Chagas Disease (American Trypanosomiasis or Kissing Bug Disease)

  • Medical Author:
    Charles Patrick Davis, MD, PhD

    Dr. Charles "Pat" Davis, MD, PhD, is a board certified Emergency Medicine doctor who currently practices as a consultant and staff member for hospitals. He has a PhD in Microbiology (UT at Austin), and the MD (Univ. Texas Medical Branch, Galveston). He is a Clinical Professor (retired) in the Division of Emergency Medicine, UT Health Science Center at San Antonio, and has been the Chief of Emergency Medicine at UT Medical Branch and at UTHSCSA with over 250 publications.

  • Medical Editor: Melissa Conrad Stöppler, MD
    Melissa Conrad Stöppler, MD

    Melissa Conrad Stöppler, MD

    Melissa Conrad Stöppler, MD, is a U.S. board-certified Anatomic Pathologist with subspecialty training in the fields of Experimental and Molecular Pathology. Dr. Stöppler's educational background includes a BA with Highest Distinction from the University of Virginia and an MD from the University of North Carolina. She completed residency training in Anatomic Pathology at Georgetown University followed by subspecialty fellowship training in molecular diagnostics and experimental pathology.

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How do health-care professionals diagnose Chagas disease?

Unless the person lives in an area where the chagomas associated with Chagas disease are well recognized, the acute phase is not often diagnosed. The majority of acute-phase infections are not diagnosed because many people develop nonspecific symptoms, and the people who get the infection usually are very poor, have primitive living conditions, and no access to medical care. Unfortunately, if Chagas disease is not diagnosed and treated in the early phase, those infections that progress to chronic phase are then are diagnosed in this later stage when they are not easily treated because the damage to the body organs is usually irreversible.

There are multiple types of blood tests available to test for Chagas disease. Most are based on the host (human) production of antibodies directed against the infecting parasites, although direct microscopic examination of blood smears may visualize the parasites. However, microscopic visualization of the parasites usually requires confirmation by immunological studies because visually, the parasites may be confused with those seen in people with malaria, leishmaniasis, babesiosis, giardiasis, or African sleeping sickness. Microscopic preparation and examination should be performed by experienced lab technicians or experts in parasitology.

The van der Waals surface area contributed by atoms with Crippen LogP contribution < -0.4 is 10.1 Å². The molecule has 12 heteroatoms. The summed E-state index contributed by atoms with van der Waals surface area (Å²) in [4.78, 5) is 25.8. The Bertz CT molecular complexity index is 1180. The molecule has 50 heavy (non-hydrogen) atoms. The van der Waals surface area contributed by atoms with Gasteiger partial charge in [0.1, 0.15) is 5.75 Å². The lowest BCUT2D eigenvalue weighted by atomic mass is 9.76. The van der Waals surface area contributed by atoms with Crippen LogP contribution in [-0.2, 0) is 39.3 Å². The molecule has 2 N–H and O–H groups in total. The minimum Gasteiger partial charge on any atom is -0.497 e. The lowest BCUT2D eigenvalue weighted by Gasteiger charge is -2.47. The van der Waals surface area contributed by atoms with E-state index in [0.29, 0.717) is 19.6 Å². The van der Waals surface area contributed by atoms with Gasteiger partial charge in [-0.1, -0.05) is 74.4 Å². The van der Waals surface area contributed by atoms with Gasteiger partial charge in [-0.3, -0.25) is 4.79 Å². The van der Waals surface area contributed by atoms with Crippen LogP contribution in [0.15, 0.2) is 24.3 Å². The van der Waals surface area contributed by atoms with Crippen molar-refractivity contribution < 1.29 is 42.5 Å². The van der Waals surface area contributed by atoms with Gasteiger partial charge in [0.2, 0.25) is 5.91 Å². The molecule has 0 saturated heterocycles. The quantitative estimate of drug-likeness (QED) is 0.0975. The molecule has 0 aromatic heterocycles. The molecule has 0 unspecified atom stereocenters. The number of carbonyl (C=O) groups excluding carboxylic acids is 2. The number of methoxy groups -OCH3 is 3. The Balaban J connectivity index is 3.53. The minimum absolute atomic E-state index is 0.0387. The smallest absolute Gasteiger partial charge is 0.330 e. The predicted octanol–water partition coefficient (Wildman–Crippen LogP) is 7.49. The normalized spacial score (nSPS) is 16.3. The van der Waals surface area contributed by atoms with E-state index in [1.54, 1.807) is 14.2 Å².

Giemsa-stained microscopic picture of Trypanosoma cruzi in a blood smear
Giemsa-stained microscopic picture of Trypanosoma cruzi in a blood smear; SOURCE: CDC/Dr. Mae Melvin

In the U.S., the FDA approved an immunologic test (enzyme-linked immunosorbent assay or ELISA test) for Chagas disease by Ortho-Clinical Diagnostics in 2006. It detects antibodies formed against T. cruzi with high sensitivity and specificity and currently is the only FDA-approved test. Since 2007, about 800 blood-donor samples have been detected as Chagas-positive across the U.S. (see map, reference five). Other tests used in other countries (indirect immunofluorescence, hemagglutination) are less sensitive and specific but are still used. A Chagas radioimmune precipitation assay (Chagas RIPA) is used in research and with FDA permission in some clinical testing but is not widely available.

Most cases of Chagas disease are diagnosed when individuals donate blood; most people are not aware they have been infected with T. cruzi. However, since blood and organ donation can pass the disease to other people, most labs now test donated blood and organs for Chagas disease with the approved ELISA assay. If the donors are positive, they are notified (diagnosed). The prevalence of Chagas-positive blood donors is estimated by various studies to widely range between about one positive case per 2,000-29,000 donors.

Chronic-phase Chagas disease is diagnosed also with the above-mentioned blood tests, but these patients also often have physical findings that indicate the patient has chronic disease. Physical findings may include swelling of the extremities (peripheral edema), ascites, pulmonary congestion, and arrhythmias in patients with heart involvement. Patients with mainly chronic gastrointestinal involvement may have weight loss, severe gastroesophageal reflux, esophageal erosions, inability to swallow normally, or an enlarged colon (megacolon) with an enlarged abdomen. Many different diseases can cause these physical findings so it is important to know that the patient has a positive blood test for T. cruzi before concluding the person has Chagas disease. Conversely, if such physical findings and history of possible contact with Chagas vectors is present, then the blood tests could be done to either prove or rule out the diagnosis of Chagas disease in chronic phase.

Other tests such as electrocardiography and Holter or heart-event monitoring, endoscopy, esophageal manometry (pressure measurements within the esophagus), or gastrointestinal motility studies are used to help determine the functionality of heart or gastrointestinal tissues in patients with chronic-phase Chagas disease.

Medically Reviewed by a Doctor on 12/2/2015

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